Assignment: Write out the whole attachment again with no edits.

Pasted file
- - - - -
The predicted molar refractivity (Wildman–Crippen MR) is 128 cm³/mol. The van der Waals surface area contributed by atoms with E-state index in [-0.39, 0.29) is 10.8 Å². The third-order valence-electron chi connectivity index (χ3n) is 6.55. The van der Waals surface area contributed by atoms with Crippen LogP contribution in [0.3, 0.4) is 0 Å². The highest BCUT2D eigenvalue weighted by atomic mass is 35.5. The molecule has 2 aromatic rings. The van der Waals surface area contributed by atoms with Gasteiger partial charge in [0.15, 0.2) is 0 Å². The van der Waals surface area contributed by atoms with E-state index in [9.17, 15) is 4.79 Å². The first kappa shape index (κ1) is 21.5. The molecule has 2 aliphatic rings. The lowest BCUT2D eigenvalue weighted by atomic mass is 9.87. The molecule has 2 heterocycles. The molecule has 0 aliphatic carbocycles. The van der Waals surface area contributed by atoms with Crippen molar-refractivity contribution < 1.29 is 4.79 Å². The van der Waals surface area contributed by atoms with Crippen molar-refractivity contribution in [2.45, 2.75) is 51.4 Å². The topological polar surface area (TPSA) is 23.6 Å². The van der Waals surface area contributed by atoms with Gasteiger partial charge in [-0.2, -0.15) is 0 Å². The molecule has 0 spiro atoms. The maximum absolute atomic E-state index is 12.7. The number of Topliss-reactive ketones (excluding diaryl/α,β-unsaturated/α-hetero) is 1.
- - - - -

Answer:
The predicted molar refractivity (Wildman–Crippen MR) is 128 cm³/mol. The van der Waals surface area contributed by atoms with E-state index in [-0.39, 0.29) is 10.8 Å². The third-order valence-electron chi connectivity index (χ3n) is 6.55. The van der Waals surface area contributed by atoms with Crippen LogP contribution in [0.3, 0.4) is 0 Å². The highest BCUT2D eigenvalue weighted by atomic mass is 35.5. The molecule has 2 aromatic rings. The van der Waals surface area contributed by atoms with Gasteiger partial charge in [0.15, 0.2) is 0 Å². The van der Waals surface area contributed by atoms with E-state index in [9.17, 15) is 4.79 Å². The first kappa shape index (κ1) is 21.5. The molecule has 2 aliphatic rings. The lowest BCUT2D eigenvalue weighted by atomic mass is 9.87. The molecule has 2 heterocycles. The molecule has 0 aliphatic carbocycles. The van der Waals surface area contributed by atoms with Crippen molar-refractivity contribution < 1.29 is 4.79 Å². The van der Waals surface area contributed by atoms with Crippen molar-refractivity contribution in [2.45, 2.75) is 51.4 Å². The topological polar surface area (TPSA) is 23.6 Å². The van der Waals surface area contributed by atoms with Gasteiger partial charge in [-0.2, -0.15) is 0 Å². The molecule has 0 spiro atoms. The maximum absolute atomic E-state index is 12.7. The number of Topliss-reactive ketones (excluding diaryl/α,β-unsaturated/α-hetero) is 1.